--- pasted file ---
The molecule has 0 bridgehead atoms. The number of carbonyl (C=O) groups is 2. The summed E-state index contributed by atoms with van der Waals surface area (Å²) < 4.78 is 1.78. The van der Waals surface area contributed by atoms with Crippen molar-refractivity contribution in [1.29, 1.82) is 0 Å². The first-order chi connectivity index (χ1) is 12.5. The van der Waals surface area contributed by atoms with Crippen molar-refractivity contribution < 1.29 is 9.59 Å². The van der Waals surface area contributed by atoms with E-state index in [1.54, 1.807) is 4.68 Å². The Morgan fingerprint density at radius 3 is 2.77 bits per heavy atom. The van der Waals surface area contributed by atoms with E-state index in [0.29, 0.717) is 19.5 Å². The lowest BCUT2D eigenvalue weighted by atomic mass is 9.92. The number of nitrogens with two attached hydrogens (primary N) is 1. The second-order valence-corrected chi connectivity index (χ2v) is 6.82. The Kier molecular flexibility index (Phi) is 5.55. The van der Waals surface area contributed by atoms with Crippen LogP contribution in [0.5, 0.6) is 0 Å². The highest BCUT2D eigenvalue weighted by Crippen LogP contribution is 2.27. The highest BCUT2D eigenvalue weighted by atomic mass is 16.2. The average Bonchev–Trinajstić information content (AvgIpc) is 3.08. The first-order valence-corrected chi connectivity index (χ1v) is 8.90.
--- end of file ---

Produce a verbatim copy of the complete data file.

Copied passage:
The molecule has 0 bridgehead atoms. The number of carbonyl (C=O) groups is 2. The summed E-state index contributed by atoms with van der Waals surface area (Å²) < 4.78 is 1.78. The van der Waals surface area contributed by atoms with Crippen molar-refractivity contribution in [1.29, 1.82) is 0 Å². The first-order chi connectivity index (χ1) is 12.5. The van der Waals surface area contributed by atoms with Crippen molar-refractivity contribution < 1.29 is 9.59 Å². The van der Waals surface area contributed by atoms with E-state index in [1.54, 1.807) is 4.68 Å². The Morgan fingerprint density at radius 3 is 2.77 bits per heavy atom. The van der Waals surface area contributed by atoms with E-state index in [0.29, 0.717) is 19.5 Å². The lowest BCUT2D eigenvalue weighted by atomic mass is 9.92. The number of nitrogens with two attached hydrogens (primary N) is 1. The second-order valence-corrected chi connectivity index (χ2v) is 6.82. The Kier molecular flexibility index (Phi) is 5.55. The van der Waals surface area contributed by atoms with Crippen LogP contribution in [0.5, 0.6) is 0 Å². The highest BCUT2D eigenvalue weighted by Crippen LogP contribution is 2.27. The highest BCUT2D eigenvalue weighted by atomic mass is 16.2. The average Bonchev–Trinajstić information content (AvgIpc) is 3.08. The first-order valence-corrected chi connectivity index (χ1v) is 8.90.